21 thoughts on “A Twist in the Eye – Charles Wilkinson

  1. Something I found myself saying on Facebook today regarding the receipt of this book: “Yes, I have long thought CW’s work to be highly important in our field. I met him a few years ago, and was delighted to learn that he went to the same university as me, and we may even have overlapped there, without knowing!”

    I first met Mark Samuels around 1987, the man who wrote the introduction to this book.
    Those are my caveats.



    Not known for hyperbole, I can say with some certainty and expectation of being believed, that this story is probably the saddest, but equally most uplifting, story I have ever read. Well, that is true today.
    But that may be due to the circumstances of my own life, having once driven back some great distance because my wife suddenly told me that she believed she had left the iron on. The recurrent routines of this couple in the story, their holiday each year beautifully described, their lifestyle and habits, their honest, if entropic, love for each other. And when he glimpses on holiday…
    You know, I can’t say anything else about the story without spoiling it.
    It is absolutely perfect, as it is, without any further need to recognise within it anything else that is recognisable.


    “…with the wide blue light of the Norfolk coast shining in his eyes for a week afterwards.”

    Transcending with a very British sadness or a minor sect’s faith the poignancy of age and retirement in this and the previous story – a younger person’s Norfolk break, with the sun there, being better than the sun here? But is it the same sun? Also this is another story of glimpses and re-glimpses of a figure that either IS you or will affect you with its off-kilter accoutrements.
    This is a story that contains pub talk about Swedenborg! And a retiring jeweller, seeing the exterior of his working place as if for the first time in detail, ready to mould gold into a man-shaped universe that becomes him, a time of life with the losing of things like deeds, and keys, a bit similar to mistakenly leaving the iron on or forgetting whether you left it on. Uncomfortable with more than a handful of minor typos in this story, mostly obvious omitted words – omitted or forgotten? Or a twist in the reading eye?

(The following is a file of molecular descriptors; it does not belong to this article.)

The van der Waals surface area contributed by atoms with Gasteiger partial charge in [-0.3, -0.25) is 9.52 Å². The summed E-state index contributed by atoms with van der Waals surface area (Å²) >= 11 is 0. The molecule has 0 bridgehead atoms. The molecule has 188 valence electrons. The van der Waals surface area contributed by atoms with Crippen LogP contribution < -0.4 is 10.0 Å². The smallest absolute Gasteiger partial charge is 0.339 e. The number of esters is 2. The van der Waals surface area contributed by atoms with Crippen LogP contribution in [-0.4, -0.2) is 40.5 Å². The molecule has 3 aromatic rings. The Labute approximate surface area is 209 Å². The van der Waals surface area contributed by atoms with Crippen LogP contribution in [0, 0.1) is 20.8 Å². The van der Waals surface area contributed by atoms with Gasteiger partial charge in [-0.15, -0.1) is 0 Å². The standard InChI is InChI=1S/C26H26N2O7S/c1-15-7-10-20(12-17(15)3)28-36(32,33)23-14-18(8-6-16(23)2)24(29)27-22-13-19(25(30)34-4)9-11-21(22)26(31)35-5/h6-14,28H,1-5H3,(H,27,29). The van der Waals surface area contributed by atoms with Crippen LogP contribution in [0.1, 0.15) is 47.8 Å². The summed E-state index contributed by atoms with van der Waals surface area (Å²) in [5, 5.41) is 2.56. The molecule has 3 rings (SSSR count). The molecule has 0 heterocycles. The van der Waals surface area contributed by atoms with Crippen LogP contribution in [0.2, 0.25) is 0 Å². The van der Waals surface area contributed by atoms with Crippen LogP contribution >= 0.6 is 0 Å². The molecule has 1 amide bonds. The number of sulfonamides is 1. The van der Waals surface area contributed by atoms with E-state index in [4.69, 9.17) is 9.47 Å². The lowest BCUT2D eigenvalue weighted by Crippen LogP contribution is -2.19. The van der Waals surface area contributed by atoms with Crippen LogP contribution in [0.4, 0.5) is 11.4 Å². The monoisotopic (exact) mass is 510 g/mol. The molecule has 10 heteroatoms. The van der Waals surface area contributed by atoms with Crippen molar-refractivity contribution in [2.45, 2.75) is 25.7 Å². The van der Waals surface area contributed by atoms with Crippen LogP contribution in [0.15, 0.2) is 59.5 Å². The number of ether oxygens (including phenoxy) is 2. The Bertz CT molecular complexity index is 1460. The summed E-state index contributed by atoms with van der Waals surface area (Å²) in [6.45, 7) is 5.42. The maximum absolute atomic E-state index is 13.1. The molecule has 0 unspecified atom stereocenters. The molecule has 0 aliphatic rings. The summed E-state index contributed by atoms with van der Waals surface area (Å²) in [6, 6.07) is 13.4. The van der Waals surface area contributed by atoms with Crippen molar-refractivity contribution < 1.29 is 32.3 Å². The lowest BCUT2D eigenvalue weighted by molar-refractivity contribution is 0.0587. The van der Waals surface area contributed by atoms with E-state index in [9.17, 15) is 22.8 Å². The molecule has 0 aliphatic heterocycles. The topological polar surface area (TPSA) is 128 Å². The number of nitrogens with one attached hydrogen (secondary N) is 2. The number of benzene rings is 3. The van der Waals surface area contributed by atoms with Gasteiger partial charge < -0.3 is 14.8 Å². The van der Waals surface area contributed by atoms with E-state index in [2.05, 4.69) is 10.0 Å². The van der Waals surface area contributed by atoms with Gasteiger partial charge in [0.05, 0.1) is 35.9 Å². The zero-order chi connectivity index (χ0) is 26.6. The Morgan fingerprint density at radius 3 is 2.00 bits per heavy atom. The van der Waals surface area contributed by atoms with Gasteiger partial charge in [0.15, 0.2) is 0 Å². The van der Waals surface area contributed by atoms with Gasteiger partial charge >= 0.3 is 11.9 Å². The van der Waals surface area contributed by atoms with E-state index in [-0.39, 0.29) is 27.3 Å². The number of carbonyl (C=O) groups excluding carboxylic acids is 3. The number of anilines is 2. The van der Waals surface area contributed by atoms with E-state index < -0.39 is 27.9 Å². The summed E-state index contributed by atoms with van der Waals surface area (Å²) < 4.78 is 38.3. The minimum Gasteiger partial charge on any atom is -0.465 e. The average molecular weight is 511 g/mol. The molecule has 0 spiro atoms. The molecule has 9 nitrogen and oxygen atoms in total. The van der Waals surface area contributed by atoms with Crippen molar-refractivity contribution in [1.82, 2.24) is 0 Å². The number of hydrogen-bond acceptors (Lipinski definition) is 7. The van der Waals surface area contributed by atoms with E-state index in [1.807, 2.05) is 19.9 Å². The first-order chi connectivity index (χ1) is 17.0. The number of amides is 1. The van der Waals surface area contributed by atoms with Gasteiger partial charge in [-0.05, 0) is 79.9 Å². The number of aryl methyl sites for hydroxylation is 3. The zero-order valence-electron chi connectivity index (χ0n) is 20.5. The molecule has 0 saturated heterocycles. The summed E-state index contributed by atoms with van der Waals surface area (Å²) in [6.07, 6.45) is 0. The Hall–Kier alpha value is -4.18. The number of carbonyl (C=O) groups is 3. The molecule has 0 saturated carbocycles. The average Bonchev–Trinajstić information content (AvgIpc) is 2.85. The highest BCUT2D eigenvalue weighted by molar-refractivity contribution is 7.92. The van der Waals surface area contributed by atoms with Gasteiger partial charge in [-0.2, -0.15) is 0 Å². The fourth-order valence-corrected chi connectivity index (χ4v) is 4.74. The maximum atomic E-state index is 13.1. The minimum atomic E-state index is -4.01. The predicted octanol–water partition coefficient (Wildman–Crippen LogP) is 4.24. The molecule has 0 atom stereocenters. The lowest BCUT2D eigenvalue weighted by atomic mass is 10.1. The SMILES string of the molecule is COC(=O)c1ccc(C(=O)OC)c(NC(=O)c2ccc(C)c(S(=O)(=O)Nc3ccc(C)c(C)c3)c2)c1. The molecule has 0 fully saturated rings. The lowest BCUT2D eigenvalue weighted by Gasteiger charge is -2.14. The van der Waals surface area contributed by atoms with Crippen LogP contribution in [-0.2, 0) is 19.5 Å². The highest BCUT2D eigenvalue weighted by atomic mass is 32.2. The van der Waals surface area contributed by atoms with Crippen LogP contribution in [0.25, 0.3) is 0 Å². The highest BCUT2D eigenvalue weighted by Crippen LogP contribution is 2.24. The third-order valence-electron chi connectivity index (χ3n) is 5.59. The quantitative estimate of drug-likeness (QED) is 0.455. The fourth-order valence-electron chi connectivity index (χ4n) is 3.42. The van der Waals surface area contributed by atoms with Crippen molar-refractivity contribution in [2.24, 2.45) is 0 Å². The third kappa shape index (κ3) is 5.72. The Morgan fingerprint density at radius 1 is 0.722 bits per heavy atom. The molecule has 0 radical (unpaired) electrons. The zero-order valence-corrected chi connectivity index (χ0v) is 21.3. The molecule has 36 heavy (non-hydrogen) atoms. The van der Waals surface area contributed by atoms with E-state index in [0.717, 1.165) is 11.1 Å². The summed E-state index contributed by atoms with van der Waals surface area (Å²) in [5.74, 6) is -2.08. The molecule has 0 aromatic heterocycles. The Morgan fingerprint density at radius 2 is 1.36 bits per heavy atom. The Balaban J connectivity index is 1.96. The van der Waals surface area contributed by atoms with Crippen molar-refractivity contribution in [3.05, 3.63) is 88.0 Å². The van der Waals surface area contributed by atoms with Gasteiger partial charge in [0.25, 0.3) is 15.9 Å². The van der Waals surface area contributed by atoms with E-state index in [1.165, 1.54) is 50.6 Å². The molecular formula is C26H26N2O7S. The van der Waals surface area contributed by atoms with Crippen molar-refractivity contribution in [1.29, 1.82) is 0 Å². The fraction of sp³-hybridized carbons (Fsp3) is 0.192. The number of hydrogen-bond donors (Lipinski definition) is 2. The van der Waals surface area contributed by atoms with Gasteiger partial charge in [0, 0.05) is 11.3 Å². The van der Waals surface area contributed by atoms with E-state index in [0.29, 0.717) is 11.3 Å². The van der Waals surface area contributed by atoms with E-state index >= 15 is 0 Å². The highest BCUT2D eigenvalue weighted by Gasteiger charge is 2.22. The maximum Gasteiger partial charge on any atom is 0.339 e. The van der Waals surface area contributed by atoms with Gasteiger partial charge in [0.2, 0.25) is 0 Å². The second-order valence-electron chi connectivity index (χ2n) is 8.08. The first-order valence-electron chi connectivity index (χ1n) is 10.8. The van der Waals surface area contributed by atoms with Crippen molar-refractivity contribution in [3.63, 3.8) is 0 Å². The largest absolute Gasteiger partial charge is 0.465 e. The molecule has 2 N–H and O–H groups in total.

3. I have read and reviewed the next story here: https://dflewisreviews.wordpress.com/2015/10/17/years-best-weird-fiction-volume-two/#comment-5676 and this is a copy and paste of what I said about it:

    “Their dancing steps in the brilliant white water foaming about their feet.”

    Since first encountering his fiction in Theaker’s Quarterly Fiction a few years ago, Wilkinson has joined the ranks of my favourite living authors. And this intriguing and stylistic work has confirmed such a feeling in me. It has the methodically deadpan, but poetic, triangulations of detailed viewpoints and Pinteresque allusions (akin to similar effects in what I consider to be an overlooked fiction masterpiece from 1968 entitled ‘Report on Probability A‘ by Brian Aldiss). It tells of an ‘auteur’ and the gradually evolving past when his son and niece were still young and there are insinuations of the film he took of them together. Today, in later time, negotiating his inscrutable accident outside a hotel, his broken spectacles, visits (by himself and his niece separately) to an optician, and his projected reunion or reconciliation with his son. Nothing of it fully crystallises but it would have been an anti-climax if it had done so. The optician’s eye-test cards with alphabets of letters evoke writerly considerations of wordplay such as anagrams and assonances. Things that my reviews seem to thrive on! A shriving at the altar (auteur) of the past? Also resonances with the concept of cousin-with-cousin births needing changelings or foundlings amid the waterside or sea-foam love, sex and death that seeps in from the rest of this book. Seabirds like flowers behind a window.

    “What the film will never remember was how fine the sand was, silkily running through her toes.”


    “: in every case, the left eye was damaged: one had an iris that was faint–”

    As I have mentioned before, I have suffered with a similar form of iritis in my left eye, recurrently for most of my life. As did James Joyce. Whiteness turning into a line of fire. So this story of a highly absurdist Aickmania meant a lot to me in that respect. Another twist in the eye.
    Coming, as a result of his Aunt’s bequest, from the east coast to a place he has never visited before but it is a town he is expected by the strange locals to remember everything about, where a river seems to divide some area of sense from that of nonsense, with the state of death similarly divided then blurred, and legality and custom also blurred…a summer house locked, house plaques missing, boys full of hatred and reproach… Well, let me let you read it and then let me know what you think. Only sufficient time will be able to let me judge whether it is as memorable as this book’s first story turned out to be. An acquired taste.


    “Wyll went into his grandmother’s room and took off all of his clothes.”